Dr. Teehan feels that the public policy major is a program that fulfills certain needs that some students have been missing. “I’m actually excited by it. I think there’s a real segment of the Hofstra student population that’s looking to get into this type of work, who are very interested in civic engagement and public service. There really hasn’t been a place for them. They’ve had to carve out majors from different departments that do some of this so this will allow those students to find a home and have a preparation for the kind of careers they want to pursue,” he said.
Economics and global studies double major La Rainne Pasion agrees. “I think that’s a great addition because I know that a lot of people at Hofstra right now are really into that field and would love to do something that’s specifically in that major,” Pasion said.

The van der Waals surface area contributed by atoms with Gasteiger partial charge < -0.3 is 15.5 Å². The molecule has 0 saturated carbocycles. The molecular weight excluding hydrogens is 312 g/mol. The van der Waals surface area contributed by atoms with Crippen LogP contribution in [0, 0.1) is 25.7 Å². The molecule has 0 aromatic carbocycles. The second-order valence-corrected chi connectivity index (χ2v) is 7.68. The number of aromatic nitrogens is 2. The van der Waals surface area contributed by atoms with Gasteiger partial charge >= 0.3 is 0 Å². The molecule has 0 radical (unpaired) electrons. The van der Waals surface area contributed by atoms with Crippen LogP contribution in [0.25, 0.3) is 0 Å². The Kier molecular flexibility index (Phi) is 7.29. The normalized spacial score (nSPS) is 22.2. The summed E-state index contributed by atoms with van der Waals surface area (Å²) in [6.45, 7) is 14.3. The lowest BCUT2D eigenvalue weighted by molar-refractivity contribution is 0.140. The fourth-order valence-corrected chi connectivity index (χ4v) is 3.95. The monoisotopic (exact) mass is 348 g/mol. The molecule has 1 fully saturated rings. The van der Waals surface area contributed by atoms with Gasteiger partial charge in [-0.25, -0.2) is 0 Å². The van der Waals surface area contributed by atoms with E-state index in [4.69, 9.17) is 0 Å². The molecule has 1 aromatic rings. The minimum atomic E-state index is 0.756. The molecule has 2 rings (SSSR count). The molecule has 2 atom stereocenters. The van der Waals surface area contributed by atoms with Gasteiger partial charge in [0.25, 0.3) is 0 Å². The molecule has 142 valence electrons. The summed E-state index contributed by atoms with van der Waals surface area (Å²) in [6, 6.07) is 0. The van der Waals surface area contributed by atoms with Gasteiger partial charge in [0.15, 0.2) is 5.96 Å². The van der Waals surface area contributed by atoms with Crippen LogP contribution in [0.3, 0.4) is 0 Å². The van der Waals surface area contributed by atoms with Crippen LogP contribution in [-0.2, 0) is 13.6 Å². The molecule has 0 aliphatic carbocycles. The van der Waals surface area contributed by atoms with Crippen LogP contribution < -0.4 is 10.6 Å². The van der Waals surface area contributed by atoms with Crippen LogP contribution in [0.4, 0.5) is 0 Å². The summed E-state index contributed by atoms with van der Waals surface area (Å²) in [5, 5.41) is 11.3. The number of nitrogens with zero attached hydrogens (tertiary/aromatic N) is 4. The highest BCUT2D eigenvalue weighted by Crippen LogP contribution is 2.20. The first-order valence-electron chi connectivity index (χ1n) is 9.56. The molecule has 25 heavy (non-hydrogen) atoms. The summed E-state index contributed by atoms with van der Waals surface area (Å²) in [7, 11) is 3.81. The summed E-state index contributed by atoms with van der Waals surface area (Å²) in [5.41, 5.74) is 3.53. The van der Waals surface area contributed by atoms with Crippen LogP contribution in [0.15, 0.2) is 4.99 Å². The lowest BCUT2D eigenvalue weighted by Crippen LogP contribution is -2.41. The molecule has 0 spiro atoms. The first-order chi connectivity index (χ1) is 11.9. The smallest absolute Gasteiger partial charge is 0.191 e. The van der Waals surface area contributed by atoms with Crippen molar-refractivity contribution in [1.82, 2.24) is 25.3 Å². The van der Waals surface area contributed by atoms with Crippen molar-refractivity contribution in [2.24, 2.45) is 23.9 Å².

According to Dean Firestone, most of the faculty of the new school is already at Hofstra. Whoever becomes the director will be housed on the third floor of the New Academic Building (NAB), where the history department is located. The building housing the dean’s office will also be a central hub for the school.
In regards to the creation of the school as a whole, Pasion is optimistic. “I think that’s cool, to kind of have your own domain of your field,” she said. “I’m not exactly sure what difference that would entail but to have that kind of distinction, if that means that there’s more emphasis on faculty and this particular field as its own thing, I think that’s a great idea.”